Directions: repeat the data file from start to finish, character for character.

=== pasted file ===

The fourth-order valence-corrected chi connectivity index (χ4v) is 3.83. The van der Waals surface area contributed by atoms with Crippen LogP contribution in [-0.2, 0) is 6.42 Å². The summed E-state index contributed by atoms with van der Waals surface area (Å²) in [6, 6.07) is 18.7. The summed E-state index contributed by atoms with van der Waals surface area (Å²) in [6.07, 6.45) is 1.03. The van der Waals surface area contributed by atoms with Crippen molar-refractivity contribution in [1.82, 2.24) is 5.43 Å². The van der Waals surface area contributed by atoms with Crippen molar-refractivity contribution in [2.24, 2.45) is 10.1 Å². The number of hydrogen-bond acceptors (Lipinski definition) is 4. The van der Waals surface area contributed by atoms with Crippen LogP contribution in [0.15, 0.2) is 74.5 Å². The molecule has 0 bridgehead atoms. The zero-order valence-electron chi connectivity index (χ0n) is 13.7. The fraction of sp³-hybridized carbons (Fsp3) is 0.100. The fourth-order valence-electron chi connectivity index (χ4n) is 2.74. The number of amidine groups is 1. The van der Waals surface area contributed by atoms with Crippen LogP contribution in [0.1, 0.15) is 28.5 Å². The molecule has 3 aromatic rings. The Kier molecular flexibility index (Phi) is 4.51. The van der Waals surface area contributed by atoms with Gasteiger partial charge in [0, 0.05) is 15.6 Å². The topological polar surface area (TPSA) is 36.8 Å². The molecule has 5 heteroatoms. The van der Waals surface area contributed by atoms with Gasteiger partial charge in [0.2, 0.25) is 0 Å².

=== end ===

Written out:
The fourth-order valence-corrected chi connectivity index (χ4v) is 3.83. The van der Waals surface area contributed by atoms with Crippen LogP contribution in [-0.2, 0) is 6.42 Å². The summed E-state index contributed by atoms with van der Waals surface area (Å²) in [6, 6.07) is 18.7. The summed E-state index contributed by atoms with van der Waals surface area (Å²) in [6.07, 6.45) is 1.03. The van der Waals surface area contributed by atoms with Crippen molar-refractivity contribution in [1.82, 2.24) is 5.43 Å². The van der Waals surface area contributed by atoms with Crippen molar-refractivity contribution in [2.24, 2.45) is 10.1 Å². The number of hydrogen-bond acceptors (Lipinski definition) is 4. The van der Waals surface area contributed by atoms with Crippen LogP contribution in [0.15, 0.2) is 74.5 Å². The molecule has 0 bridgehead atoms. The zero-order valence-electron chi connectivity index (χ0n) is 13.7. The fraction of sp³-hybridized carbons (Fsp3) is 0.100. The fourth-order valence-electron chi connectivity index (χ4n) is 2.74. The number of amidine groups is 1. The van der Waals surface area contributed by atoms with Crippen LogP contribution in [0.1, 0.15) is 28.5 Å². The molecule has 3 aromatic rings. The Kier molecular flexibility index (Phi) is 4.51. The van der Waals surface area contributed by atoms with Gasteiger partial charge in [0, 0.05) is 15.6 Å². The topological polar surface area (TPSA) is 36.8 Å². The molecule has 5 heteroatoms. The van der Waals surface area contributed by atoms with Gasteiger partial charge in [0.2, 0.25) is 0 Å².